Relationships Matter – Personalities

A key aspect of having effective relationships is the recognition of the multiple personalities within us and within others. Based on the Parent-Adult-Child (PAC) model conceived by Thomas A Harris I think that our multiple personalities have their foundations in one or more of our Parent, Adult and/or Child. See my article on Perspective for more information on the PAC model.

In extreme cases these multiple personalities manifest in the form of severe mental illness such as multiple personality disorder and schizophrenia; read more about:

Fortunately for most of us, experiences of these psychological extremes are rare occurrences. Anybody who has been through severe emotional distress such as denial, anger, grief etc will have experienced these extremes even if just for the briefest of moments. These temporary extremes can be described as altered states which can also be caused by stimulants, relaxants, and depressants (e.g. alcohol, cigarettes, drugs etc). I think that stimulants, relaxants and depressants primarily affect our Child while weakening the function of the Parent and Adult. My rationale being that the effects are intense, uncontrolled and temporary. Natural stimulation and relaxation methods such as good eating, exercise, play, appreciation of the outdoors and meditation also primarily affect our Child but under ‘supervision’ of the Adult with input from the Parent and are therefore of a lasting nature. See this article for more on altered states:

http://en.wikipedia.org/wiki/Altered_state_of_consciousness

In my view, the most common form of altered state is rage, anger at its most intense. When a person is in this state they are manifesting a very different personality from the one that they usually do. The Rage Personality has its foundations in our Child. Rage can be hot and loud such as road-rage or cold and silent such as resentment. Regardless of whether it is hot or cold, when rage takes over we are not our normal selves and may end up saying or doing things that we regret. Guilt invariably follows a Rage Personality episode and often creates a vicious cycle of rage-guilt-rage-guilt-rage-guilt as we attempt to justify our destructive expression of our rage instead of apologising; a state of affairs which almost inevitably leads to conflict.

So we need to develop means of detecting the build up of rage and managing its expression. Put simply we should avoid interacting with others when we are angry. We should count to 10, go for a walk, meditate; anything but expressing the rage at others. When we have calmed down and our Adult has reasserted itself with input from the Parent we can resume our interactions with others and work towards resolving the causes of the rage.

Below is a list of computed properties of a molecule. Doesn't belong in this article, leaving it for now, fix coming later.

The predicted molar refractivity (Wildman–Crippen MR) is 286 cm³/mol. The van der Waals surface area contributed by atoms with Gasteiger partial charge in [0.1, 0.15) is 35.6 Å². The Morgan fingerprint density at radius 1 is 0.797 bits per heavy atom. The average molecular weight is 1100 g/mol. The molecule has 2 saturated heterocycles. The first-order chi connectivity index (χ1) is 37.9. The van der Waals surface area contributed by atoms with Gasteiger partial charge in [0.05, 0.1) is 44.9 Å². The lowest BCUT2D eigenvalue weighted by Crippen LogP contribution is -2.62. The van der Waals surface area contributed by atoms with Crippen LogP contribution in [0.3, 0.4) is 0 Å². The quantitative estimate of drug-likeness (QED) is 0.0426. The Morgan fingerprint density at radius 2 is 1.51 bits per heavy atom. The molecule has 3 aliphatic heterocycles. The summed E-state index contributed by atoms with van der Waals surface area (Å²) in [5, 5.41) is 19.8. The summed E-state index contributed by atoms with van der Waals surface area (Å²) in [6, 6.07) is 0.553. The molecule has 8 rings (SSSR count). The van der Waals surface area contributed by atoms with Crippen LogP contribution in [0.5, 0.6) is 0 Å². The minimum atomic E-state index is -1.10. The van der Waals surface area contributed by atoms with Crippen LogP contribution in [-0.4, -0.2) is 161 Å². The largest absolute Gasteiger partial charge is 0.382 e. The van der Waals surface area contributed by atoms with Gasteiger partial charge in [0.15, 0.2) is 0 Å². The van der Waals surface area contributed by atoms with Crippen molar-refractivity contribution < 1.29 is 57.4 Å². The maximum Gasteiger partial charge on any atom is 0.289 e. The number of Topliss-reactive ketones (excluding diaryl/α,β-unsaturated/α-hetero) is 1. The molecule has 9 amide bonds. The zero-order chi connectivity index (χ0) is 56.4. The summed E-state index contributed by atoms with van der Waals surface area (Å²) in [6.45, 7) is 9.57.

Here are a few examples of personality types that may exist within us:

Fantasist

I think that the Fantasist Personality operates primarily through the Child and has higly idealistic expectations. When these expectations are not met tantrums and sulking are among the inevitable consequences. In my experience the Fantasist Personality is responsible for those who, inappropriately, have multiple relationships dropping and replacing those that fail to meet their expectations. Typically they will ‘exhaust’ an area then move elsewhere to repeat the pattern.

Perfectionist

I think that the Perfectionist Personality operates through the Parent with expectations that everything should be “perfect”. In extreme cases this may manifest as Obsessive Compulsive Personality Disorder (OCPD). Read more about OCPD at http://en.wikipedia.org/wiki/Obsessive%E2%80%93compulsive_personality_disorder. My view is that the Perfectionist Personality is responsible for those who move on from relationships when things become “imperfect”.

Victim

This one is interesting because I think the Victim Personality operates primarily through the Parent and is also heavily influenced by the Child. The Victim Personality recalls and replays memories of put downs and admonitions etc stored in the Parent and the associated feelings stored in the Child. The Victim Personality only seems comfortable in the “poor me” mode, feeling undeserving of respect or praise. I think that it is responsible for those who move on from relationships where they are being treated with respect, kindness and consideration.

Controller

I think that the Controller Personality operates primarily through the Child with a drive to control everything in order to avoid replays of past upsets. It is responsible, in my view, for those who move on when they perceive that they are no longer in control.

Stay strong and serene.

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About Yernasia Quorelios

Writer
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